Bryan Altman

Statistics show that onside kicks are only recovered about 20 percent of the time, meaning that the odds of successfully executing an onside kick are not very good, even when it’s done correctly.

Those odds obviously go down drastically when you don’t execute them well, as was the case for the Steelers’ Chris Boswell and the Rams’ Greg Zuerlein at the end of their respective games on Sunday.

First, and arguably worst, came Boswell, who tried to pull of some weird sort of crossover onside kick to confuse the defense, but only wound up confounding his own torso and basically missed the ball entirely.

The proper term is called a rabona, and it’s a word that should probably never enter a NFL kicker’s lexicon ever again.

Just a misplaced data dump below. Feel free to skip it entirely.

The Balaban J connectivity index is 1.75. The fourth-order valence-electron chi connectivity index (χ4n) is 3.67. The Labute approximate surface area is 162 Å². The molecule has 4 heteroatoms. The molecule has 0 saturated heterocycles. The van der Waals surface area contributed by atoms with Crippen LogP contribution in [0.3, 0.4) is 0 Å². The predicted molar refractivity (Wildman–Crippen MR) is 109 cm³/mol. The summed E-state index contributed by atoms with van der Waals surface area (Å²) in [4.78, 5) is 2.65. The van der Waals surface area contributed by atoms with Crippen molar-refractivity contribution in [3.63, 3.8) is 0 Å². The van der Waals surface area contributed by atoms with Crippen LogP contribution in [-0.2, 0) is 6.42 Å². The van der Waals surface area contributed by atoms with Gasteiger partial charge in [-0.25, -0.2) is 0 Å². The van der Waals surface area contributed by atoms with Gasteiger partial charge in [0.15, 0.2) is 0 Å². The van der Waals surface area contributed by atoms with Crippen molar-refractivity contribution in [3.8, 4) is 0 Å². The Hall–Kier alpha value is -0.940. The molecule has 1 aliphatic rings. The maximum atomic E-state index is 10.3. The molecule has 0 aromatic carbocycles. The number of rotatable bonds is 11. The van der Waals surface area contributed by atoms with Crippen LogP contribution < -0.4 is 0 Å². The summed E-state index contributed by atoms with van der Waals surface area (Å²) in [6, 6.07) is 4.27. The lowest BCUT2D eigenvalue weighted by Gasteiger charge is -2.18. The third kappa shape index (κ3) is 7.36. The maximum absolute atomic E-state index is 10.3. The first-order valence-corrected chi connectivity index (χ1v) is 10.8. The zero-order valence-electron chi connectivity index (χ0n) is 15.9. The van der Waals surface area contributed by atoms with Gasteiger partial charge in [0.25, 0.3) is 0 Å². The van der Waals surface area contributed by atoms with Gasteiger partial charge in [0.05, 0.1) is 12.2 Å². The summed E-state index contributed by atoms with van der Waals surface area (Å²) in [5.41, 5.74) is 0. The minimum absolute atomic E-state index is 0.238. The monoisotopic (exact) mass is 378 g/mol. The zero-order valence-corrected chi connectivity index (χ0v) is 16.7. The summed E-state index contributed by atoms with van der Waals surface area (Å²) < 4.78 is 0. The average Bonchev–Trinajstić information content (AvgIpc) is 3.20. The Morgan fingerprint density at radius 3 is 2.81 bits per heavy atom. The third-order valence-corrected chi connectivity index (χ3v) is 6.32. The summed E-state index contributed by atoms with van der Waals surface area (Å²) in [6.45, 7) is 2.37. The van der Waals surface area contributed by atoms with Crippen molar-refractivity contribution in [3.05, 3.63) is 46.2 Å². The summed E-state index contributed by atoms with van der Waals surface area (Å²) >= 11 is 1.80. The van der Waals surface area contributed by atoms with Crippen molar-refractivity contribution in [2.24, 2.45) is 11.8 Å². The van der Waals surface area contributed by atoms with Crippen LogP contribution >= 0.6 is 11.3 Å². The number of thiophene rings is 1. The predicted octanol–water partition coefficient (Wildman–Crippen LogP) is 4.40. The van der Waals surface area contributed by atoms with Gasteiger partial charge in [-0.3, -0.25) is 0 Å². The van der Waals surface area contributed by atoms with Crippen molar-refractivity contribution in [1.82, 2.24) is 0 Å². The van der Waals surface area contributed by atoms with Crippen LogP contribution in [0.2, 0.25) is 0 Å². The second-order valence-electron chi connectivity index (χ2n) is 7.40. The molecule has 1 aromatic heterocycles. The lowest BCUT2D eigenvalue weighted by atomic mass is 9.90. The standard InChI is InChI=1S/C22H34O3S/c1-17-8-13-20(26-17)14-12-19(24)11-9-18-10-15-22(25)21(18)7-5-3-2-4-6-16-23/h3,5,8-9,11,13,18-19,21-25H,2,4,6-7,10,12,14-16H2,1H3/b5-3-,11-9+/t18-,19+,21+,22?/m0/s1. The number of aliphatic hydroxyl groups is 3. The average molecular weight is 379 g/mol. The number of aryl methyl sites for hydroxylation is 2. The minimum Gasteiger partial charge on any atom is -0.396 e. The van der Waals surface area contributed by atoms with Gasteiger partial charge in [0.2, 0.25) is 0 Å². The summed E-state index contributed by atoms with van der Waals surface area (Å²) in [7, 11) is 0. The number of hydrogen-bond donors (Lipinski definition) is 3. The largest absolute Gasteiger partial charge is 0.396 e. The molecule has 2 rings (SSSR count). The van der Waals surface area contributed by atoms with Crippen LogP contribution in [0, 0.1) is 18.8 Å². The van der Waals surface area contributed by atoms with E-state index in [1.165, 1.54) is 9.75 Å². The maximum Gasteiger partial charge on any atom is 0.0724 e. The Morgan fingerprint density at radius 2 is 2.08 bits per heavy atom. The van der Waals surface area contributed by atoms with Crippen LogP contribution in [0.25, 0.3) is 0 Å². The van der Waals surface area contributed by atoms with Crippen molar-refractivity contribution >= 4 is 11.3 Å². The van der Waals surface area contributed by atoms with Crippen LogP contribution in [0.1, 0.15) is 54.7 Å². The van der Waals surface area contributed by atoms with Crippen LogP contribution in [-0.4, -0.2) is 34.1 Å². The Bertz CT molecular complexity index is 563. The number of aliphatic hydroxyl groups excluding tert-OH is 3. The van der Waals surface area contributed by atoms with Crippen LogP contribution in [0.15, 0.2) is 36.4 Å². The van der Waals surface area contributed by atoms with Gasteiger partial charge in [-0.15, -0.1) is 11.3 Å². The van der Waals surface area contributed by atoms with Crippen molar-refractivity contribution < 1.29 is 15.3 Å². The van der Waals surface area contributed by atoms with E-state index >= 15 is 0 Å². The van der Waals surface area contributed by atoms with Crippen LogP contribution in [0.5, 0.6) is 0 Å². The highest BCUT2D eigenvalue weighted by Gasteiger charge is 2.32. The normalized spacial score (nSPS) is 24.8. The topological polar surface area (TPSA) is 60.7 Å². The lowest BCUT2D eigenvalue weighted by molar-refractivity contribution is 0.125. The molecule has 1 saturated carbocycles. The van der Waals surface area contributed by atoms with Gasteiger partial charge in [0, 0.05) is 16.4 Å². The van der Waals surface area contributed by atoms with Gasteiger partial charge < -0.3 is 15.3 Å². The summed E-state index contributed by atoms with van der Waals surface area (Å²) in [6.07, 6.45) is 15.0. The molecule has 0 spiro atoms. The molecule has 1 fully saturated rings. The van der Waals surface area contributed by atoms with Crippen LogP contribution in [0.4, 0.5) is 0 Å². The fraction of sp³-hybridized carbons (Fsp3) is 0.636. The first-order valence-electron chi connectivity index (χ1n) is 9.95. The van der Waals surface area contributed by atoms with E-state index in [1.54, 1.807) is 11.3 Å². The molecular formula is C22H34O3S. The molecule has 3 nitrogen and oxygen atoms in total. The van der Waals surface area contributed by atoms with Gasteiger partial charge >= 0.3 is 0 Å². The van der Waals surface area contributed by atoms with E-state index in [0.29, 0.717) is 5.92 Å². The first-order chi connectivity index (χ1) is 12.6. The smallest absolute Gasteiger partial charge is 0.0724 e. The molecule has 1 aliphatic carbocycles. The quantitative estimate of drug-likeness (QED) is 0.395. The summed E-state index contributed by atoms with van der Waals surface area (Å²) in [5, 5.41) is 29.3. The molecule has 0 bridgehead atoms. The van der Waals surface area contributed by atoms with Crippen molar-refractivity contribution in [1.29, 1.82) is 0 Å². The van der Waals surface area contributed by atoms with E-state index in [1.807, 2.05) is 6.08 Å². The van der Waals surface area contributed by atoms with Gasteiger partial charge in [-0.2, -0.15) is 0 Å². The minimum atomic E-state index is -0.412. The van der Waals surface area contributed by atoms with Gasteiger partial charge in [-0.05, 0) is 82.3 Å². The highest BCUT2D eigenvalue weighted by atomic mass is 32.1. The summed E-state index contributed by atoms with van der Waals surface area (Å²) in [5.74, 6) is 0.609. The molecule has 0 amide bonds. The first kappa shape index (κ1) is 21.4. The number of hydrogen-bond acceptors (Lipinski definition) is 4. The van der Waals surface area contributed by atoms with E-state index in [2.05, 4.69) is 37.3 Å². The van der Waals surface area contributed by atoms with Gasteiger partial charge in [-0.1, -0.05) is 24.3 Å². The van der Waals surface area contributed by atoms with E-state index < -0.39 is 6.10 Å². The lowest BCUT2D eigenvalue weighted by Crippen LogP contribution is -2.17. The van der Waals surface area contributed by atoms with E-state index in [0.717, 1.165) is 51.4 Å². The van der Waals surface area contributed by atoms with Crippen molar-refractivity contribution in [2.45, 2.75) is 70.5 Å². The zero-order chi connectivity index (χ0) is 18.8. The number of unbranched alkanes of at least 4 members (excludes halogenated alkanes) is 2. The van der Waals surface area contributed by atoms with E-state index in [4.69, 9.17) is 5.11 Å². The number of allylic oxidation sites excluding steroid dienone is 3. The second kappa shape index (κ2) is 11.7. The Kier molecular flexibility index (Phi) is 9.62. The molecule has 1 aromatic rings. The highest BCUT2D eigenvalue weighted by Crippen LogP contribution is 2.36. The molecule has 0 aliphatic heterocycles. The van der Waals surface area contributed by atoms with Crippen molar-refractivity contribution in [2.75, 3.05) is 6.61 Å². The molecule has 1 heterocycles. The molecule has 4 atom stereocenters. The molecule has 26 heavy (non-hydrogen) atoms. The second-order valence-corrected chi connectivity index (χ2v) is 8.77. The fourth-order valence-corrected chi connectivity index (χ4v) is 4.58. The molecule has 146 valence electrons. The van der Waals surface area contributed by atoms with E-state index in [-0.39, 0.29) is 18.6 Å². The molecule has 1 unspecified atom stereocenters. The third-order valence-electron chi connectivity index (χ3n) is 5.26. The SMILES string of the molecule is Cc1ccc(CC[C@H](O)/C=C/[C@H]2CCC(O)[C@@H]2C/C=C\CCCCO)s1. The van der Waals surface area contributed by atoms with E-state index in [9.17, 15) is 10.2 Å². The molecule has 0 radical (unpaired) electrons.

Then came Zuerlein, who tried to launch a sneak attack onside kick of some kind. Essentially, he turned around quickly and kicked the heck out of the ball with apparently no strategy after that regarding how his team would actually — you know — recover the ball.

Well, they don’t call him “Legatron” for nothing.

Look, I know the odds of executing an onside kick are bad, and that probably explains why these guys tried to pioneer the process and come up with a new method of kicking to boost their success rate.

So maybe with some fine tuning they could be on to something.

Hey, the first attempt at anything is pretty much always a dumpster fire as well, so maybe this is just a slight setback for the innovation of the onside kick.

But still, these two onside kicks need to be played in high schools and colleges across the country in an attempt to teach the next generation of kickers what not to do when it comes time to attempt an onside kick.


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